David Jamieson

David Jamieson

Scotland’s Bombs Over Yemen

Reading Time: 5 minutes

Scotland’s bombs are landing in the Middle East again. But this isn’t a case of history repeating. This time, the west is on the retreat. Where do Scots wish to stand, asks David Jamieson?

This article is a version of the regular Sunday Sermon. You can find all our free podcasts at Conter Radio.

On 5 January 2016, a little over eight years ago, a missile, partly constructed in Kelso in Scotland, slammed into the Sanaa chamber of commerce in Yemen’s capital city. There were, according to witnesses, no Houthi forces in the area, but dozens of civilian employees in the building. From the rubble, investigators identified pieces of a laser guided weapon, fired by the Saudis but using targeting technology from the quiet borders town.

This isn’t a story of death by commerce – we can’t hide behind the ‘merchants of death’ label. The destruction of Yemen, and the killing of hundreds of thousands of her people, has been British policy for many years.

The Saudi Arabian bombardment of Yemen from March 2015 was so closely entangled with British armament, training, technical and diplomatic support that some have dubbed it the ‘Anglo-Saudi’ war on Yemen. 6,300 British contractors were stationed in the Saudi war machine, as were more than 80 RAF staff. Liaison officers operated from the Saudi command centre, which chose targets in Yemen: among the wrecked schools, hospitals and the Sanaa chamber of commerce.

This went on for so many years, with such destructive consequences. And yet it seldom graced our television screens or newspapers. I doubt one in a hundred Scots knew just how implicated little Kelso was in the crimes in downtown Sanaa. I doubt very many more know the same Paveway laser guided bomb system – developed in Fife – has been used in Gaza.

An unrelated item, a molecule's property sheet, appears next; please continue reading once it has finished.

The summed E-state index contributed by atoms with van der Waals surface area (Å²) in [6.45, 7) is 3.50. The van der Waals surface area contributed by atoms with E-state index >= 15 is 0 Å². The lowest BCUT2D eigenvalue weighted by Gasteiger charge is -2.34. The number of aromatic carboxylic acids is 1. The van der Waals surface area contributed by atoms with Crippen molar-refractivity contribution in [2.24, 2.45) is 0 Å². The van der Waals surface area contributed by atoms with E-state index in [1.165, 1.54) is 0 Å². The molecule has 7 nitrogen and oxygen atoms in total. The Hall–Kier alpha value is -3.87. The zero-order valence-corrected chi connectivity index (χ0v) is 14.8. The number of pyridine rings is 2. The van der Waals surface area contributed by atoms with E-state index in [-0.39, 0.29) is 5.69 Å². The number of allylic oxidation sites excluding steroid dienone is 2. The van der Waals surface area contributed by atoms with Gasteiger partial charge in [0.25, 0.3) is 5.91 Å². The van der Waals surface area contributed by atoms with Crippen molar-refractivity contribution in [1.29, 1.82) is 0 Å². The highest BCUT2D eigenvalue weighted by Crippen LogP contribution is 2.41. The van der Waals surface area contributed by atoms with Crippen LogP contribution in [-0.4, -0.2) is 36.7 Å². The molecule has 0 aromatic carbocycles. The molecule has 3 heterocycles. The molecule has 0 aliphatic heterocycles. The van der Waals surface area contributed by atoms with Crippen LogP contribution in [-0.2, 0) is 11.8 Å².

Glenrothes – where Raytheon operates one of its most important plants has more to come for Yemen, with the renewed US-UK assault on that country. The UK Defence Journal – the arms industry magazine – hailed the plant’s new version of the Paveway weapon as “the bomb used to blast Houthi targets in Yemen”.

Not for the first time, Scotland enjoys a curiously global reach in this age of war. It will not be the last time either, and our civic and political leadership are determined to keep harrying foreign lands, in campaigns our people hear little about.

Scotland’s chicken-hawk-in-chief Stewart McDonald MP – always demanding wars he will never fight in – is gunning for Yemen. He is presented with a problem though. The SNP party line on Gaza is support for ceasefire, and the Houthi blockade of the Red Sea is a response to the carnage in the Palestinian enclave.

How to prove simultaneous loyalty to party and foreign policy establishment? By just talking nonsense: “I support a ceasefire in Gaza. I’ve called for it publicly, I voted for it in parliament and would do so again. But the Houthis are not attacking international shipping out of solidarity with Palestinians or to advance a ceasefire in Gaza. Do not conflate the two.”

This is a bizarre claim. It’s not contentious that Gaza is the immediate context for the Houthi embargo. Every mainstream news carrier, from the BBC to CNN, has made this apparently dangerous conflation.

But we should happily concede that the Houthis are political actors, who make complex calculations and judgements about their strategies. The Iran-backed ‘axis of resistance’ is not an alliance of noble savagery, or a chorus singing ‘Something Inside So Strong’.

It’s precisely the constriction of realism – the fact that state and non-state actors alike must balance their interests in every moment – that makes the Houthi’s actions so startling. They came to power in Sanaa, let us remember, as consequence – perhaps the last remaining artefact since the retreat of democracy in Tunisia – of the Arab Spring. The failures of the largest revolutionary movement of our times mean it has been forgotten quickly. But the mole of history has its ways. As a provisional hypothesis, we can propose that the Houthis fear a confrontation with the west in the Red Sea (and we know their Iranian sponsors do, given the reticence of Hezbollah in Lebanon). But they also need the support of the millions who have poured onto the streets of Yemen’s cities in solidarity.